If you were to count it up everyone's filled. The carbon atom has 6 electrons. 2 in it's first shell, and 4 in it's valence shell. It needs 8 in it's valence shell. So, it shares one with hydrogen, and the hydrogen shares one of the carbons. This gives the carbon an extra electron, and the hydrogen it's desired two. The carbon, then, bonds with three more to add to 8.

HOH Water!!! H20. Oxygen has six valence electrons, meaning it needs 2 to gain, which it does with 2 hydrogen molecules.

O=O Oxygen!!! O2.

You're probably wondering, why is there an equals sign between the Oxygen molecules?
This indicated a double bond. Oxygen has six valence electrons, when it bonds with another oxygen, it gets 7. That's not the desired 8. So, it makes a double bond, and they share two electrons each. Which adds to 8.

O
O O Ozone!!! O3. Each one of these atoms share with each other, making 8.

That's covelant bonding!!!
This "quantum energy I told you about is somewhat true. What's really true is that there are four "quantum numbers" that cannot match.
The first is N.
N is the energy of an electron. For example, an electron in the first shell would have an N of 1. An electron in the second shell would have an N of 2. An electron in the third shell would have an N of 3.
N=1, means it's in the first shell.
The second is L. It's actually a greek cursive L kind of like this. l. Okay. This sign is the orbital. L = N - 1. That's the equasion. So, if N = 1, then, L = 0. 0 is an S orbital.
If N = 2, L can equal either 0 or 1. If it is 1, that's a P orbital. If N = 3, then that can be either 0,1 or 2. An S,P or...a D orbital.
Now, the third quantum number is M. It is the orientation of the orbitals, you know XYZ.
M can equal anything between -L and +L. For example if L is 1, then M can equal -1,0,1.
This is 3 different ways of arranging the P orbital.
Now the final one is Ms. For Spin. The spin of the electron can equal - 1/2 or 1/2.

Okay, so let's look at the possible arrangements of some electrons.

N L M Ms
1 0 0 -1/2
1 0 0 1/2 First shell, only can have two electrons.

2 0 0 -1/2
2 0 0 1/2
2 1 -1 -1/2
2 1 -1 1/2
2 1 0 -1/2
2 1 0 1/2
2 1 1 -1/2
2 1 1 1/2 Second shell, eight electrons, but none of them, nor the one's in the first shell have the same 4 quantum numbers.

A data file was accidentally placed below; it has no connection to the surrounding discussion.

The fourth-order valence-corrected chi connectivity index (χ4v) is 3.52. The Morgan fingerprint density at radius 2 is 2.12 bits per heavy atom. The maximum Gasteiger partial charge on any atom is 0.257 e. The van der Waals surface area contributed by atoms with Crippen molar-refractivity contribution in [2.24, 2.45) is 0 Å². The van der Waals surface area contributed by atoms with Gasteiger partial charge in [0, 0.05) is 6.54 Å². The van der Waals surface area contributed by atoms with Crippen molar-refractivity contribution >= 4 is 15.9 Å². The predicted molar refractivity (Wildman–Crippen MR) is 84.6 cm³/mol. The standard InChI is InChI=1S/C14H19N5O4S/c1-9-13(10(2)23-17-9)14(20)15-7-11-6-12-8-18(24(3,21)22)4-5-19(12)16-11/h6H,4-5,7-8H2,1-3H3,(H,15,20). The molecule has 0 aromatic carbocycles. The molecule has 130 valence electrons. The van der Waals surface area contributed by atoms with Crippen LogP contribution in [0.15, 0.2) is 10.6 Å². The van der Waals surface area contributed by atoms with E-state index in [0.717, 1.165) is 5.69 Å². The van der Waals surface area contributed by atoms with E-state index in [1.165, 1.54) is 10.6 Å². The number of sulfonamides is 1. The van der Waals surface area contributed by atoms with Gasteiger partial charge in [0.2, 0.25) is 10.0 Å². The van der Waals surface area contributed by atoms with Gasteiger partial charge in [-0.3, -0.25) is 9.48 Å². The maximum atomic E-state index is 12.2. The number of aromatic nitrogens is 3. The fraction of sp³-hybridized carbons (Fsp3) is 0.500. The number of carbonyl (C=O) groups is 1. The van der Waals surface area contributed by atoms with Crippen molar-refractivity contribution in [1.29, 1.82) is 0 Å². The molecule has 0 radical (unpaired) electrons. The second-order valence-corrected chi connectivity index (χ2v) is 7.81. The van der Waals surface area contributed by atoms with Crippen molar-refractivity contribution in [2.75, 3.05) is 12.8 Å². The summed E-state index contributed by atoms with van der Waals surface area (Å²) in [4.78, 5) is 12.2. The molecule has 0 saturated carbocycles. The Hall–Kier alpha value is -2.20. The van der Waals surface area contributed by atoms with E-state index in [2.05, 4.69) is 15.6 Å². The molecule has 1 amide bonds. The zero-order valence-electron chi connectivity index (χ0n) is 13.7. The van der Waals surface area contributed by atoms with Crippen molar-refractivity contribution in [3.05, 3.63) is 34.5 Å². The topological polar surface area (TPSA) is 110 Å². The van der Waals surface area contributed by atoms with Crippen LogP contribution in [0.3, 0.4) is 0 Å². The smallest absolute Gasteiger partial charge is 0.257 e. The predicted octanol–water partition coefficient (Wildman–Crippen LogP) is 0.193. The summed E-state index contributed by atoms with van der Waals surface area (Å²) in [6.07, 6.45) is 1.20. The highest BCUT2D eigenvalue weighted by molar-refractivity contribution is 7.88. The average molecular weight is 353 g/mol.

HOPE YOU UNDERSTAND. IT TOOK ME A WHILE TO WRITE, I'D HATE TO LOSE IT AT THE LAST MOMENT, LIKE THE POWER SHUT DOWN OR SOMETHING. IF YOU UNDERSTAND THIS, YOU WILL UNDERSTAND THE REST.
HERE'S SOME SITES.

http://chemed.chem.purdue.edu/gench...h6/quantum.html [Broken]

http://lectureonline.cl.msu.edu/~mm...od/electron.htm [Broken]

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7. Nov 20, 2004

### so-crates

What makes something burn so fast is a large $$\Delta G$$ value. $$\Delta G$$ is called the change in Gibbs Free energy. It is a pretty fundamental concept in chemistry that you will get to if you take college-level chemistry.

For a straight chain alkanes of the formula $$C_nH_{2n+2}$$ $$\Delta G$$ increases as n increases. You are probably already familiar with one alkane where n = 8, octane, which is the primary component of gasoline. Methane, CH$$_4$$, is another. Butane, n = 4, is commonly used in cigarette lighters. Increasingly larger chains are more powerful not only per molecule(which should be evident as you simply have more carbon atoms), but also per kg. That is why alkane based rocket and jet fuel need to be more heavily refined, as they need more power per kg. They often contains chains in the range of 12-20 carbon atoms per molecule.

Diamond and plastic burn? Well anything burns, but they should both be endothermic at STP. Perhaps some strange plastics are not.

8. Nov 20, 2004

### so-crates

Dual Op Amp, if I don't mind my asking, how old are you? That website looks like it was written by a 9 year old.

9. Dec 24, 2004

### Dual Op Amp

I'm not sure what you meant by that website, I didn't make any of these websites, I just posted them. If you're talking about my entire post, well then, how rude. But, anyway. 17.